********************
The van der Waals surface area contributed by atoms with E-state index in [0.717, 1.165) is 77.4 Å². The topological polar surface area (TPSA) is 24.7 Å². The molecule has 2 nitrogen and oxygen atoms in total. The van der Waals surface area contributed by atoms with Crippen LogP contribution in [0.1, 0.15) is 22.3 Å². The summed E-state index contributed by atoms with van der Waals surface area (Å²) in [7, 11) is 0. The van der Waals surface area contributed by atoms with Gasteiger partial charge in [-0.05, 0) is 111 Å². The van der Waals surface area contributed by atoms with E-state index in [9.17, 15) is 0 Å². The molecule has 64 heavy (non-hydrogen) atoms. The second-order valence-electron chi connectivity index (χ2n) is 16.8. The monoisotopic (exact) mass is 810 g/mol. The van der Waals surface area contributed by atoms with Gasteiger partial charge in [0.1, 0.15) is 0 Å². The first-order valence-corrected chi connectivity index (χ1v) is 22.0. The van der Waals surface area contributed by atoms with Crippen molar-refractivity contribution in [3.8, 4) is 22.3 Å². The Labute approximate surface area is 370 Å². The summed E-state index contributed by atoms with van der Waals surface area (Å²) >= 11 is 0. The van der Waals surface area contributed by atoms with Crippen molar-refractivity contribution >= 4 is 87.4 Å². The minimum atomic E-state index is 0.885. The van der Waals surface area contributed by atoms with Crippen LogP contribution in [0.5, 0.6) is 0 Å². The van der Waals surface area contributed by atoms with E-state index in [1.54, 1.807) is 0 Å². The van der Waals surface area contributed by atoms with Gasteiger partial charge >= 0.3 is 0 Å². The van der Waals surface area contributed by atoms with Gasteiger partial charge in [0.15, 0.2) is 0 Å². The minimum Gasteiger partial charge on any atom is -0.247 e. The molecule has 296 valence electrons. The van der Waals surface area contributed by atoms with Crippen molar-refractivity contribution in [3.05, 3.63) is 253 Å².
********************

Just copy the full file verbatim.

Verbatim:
The van der Waals surface area contributed by atoms with E-state index in [0.717, 1.165) is 77.4 Å². The topological polar surface area (TPSA) is 24.7 Å². The molecule has 2 nitrogen and oxygen atoms in total. The van der Waals surface area contributed by atoms with Crippen LogP contribution in [0.1, 0.15) is 22.3 Å². The summed E-state index contributed by atoms with van der Waals surface area (Å²) in [7, 11) is 0. The van der Waals surface area contributed by atoms with Gasteiger partial charge in [-0.05, 0) is 111 Å². The van der Waals surface area contributed by atoms with E-state index in [9.17, 15) is 0 Å². The molecule has 64 heavy (non-hydrogen) atoms. The second-order valence-electron chi connectivity index (χ2n) is 16.8. The monoisotopic (exact) mass is 810 g/mol. The van der Waals surface area contributed by atoms with Gasteiger partial charge in [0.1, 0.15) is 0 Å². The first-order valence-corrected chi connectivity index (χ1v) is 22.0. The van der Waals surface area contributed by atoms with Crippen molar-refractivity contribution in [3.8, 4) is 22.3 Å². The Labute approximate surface area is 370 Å². The summed E-state index contributed by atoms with van der Waals surface area (Å²) >= 11 is 0. The van der Waals surface area contributed by atoms with Crippen molar-refractivity contribution >= 4 is 87.4 Å². The minimum atomic E-state index is 0.885. The van der Waals surface area contributed by atoms with Crippen LogP contribution in [0.5, 0.6) is 0 Å². The van der Waals surface area contributed by atoms with E-state index in [1.54, 1.807) is 0 Å². The van der Waals surface area contributed by atoms with Gasteiger partial charge >= 0.3 is 0 Å². The van der Waals surface area contributed by atoms with Gasteiger partial charge in [0.15, 0.2) is 0 Å². The minimum Gasteiger partial charge on any atom is -0.247 e. The molecule has 296 valence electrons. The van der Waals surface area contributed by atoms with Crippen molar-refractivity contribution in [3.05, 3.63) is 253 Å².